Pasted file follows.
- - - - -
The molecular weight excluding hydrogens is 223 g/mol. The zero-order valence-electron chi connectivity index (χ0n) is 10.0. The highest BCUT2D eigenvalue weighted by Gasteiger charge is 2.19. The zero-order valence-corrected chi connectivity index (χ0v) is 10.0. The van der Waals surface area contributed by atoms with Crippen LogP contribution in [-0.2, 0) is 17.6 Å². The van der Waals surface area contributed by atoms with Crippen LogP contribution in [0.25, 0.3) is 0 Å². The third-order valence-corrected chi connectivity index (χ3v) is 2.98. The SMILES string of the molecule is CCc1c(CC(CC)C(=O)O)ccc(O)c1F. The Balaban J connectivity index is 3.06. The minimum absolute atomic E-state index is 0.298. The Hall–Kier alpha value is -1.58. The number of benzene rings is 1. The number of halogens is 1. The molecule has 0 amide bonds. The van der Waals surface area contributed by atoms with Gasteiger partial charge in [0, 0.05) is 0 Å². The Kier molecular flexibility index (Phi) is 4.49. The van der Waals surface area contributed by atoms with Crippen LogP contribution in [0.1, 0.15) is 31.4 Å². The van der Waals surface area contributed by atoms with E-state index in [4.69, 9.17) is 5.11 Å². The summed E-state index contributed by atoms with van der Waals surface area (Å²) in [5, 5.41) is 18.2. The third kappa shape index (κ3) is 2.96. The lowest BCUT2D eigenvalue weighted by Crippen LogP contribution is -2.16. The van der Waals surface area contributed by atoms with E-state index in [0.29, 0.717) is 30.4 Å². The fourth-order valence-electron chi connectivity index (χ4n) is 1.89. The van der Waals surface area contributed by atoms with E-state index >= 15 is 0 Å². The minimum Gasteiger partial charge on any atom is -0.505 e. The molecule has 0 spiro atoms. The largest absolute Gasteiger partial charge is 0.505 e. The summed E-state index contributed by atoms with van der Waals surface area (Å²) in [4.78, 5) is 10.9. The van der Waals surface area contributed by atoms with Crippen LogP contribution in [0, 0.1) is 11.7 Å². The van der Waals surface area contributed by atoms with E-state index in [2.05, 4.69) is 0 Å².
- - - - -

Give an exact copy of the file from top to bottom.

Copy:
The molecular weight excluding hydrogens is 223 g/mol. The zero-order valence-electron chi connectivity index (χ0n) is 10.0. The highest BCUT2D eigenvalue weighted by Gasteiger charge is 2.19. The zero-order valence-corrected chi connectivity index (χ0v) is 10.0. The van der Waals surface area contributed by atoms with Crippen LogP contribution in [-0.2, 0) is 17.6 Å². The van der Waals surface area contributed by atoms with Crippen LogP contribution in [0.25, 0.3) is 0 Å². The third-order valence-corrected chi connectivity index (χ3v) is 2.98. The SMILES string of the molecule is CCc1c(CC(CC)C(=O)O)ccc(O)c1F. The Balaban J connectivity index is 3.06. The minimum absolute atomic E-state index is 0.298. The Hall–Kier alpha value is -1.58. The number of benzene rings is 1. The number of halogens is 1. The molecule has 0 amide bonds. The van der Waals surface area contributed by atoms with Gasteiger partial charge in [0, 0.05) is 0 Å². The Kier molecular flexibility index (Phi) is 4.49. The van der Waals surface area contributed by atoms with Crippen LogP contribution in [0.1, 0.15) is 31.4 Å². The van der Waals surface area contributed by atoms with E-state index in [4.69, 9.17) is 5.11 Å². The summed E-state index contributed by atoms with van der Waals surface area (Å²) in [5, 5.41) is 18.2. The third kappa shape index (κ3) is 2.96. The lowest BCUT2D eigenvalue weighted by Crippen LogP contribution is -2.16. The van der Waals surface area contributed by atoms with E-state index in [0.29, 0.717) is 30.4 Å². The fourth-order valence-electron chi connectivity index (χ4n) is 1.89. The van der Waals surface area contributed by atoms with E-state index >= 15 is 0 Å². The minimum Gasteiger partial charge on any atom is -0.505 e. The molecule has 0 spiro atoms. The largest absolute Gasteiger partial charge is 0.505 e. The summed E-state index contributed by atoms with van der Waals surface area (Å²) in [4.78, 5) is 10.9. The van der Waals surface area contributed by atoms with Crippen LogP contribution in [0, 0.1) is 11.7 Å². The van der Waals surface area contributed by atoms with E-state index in [2.05, 4.69) is 0 Å².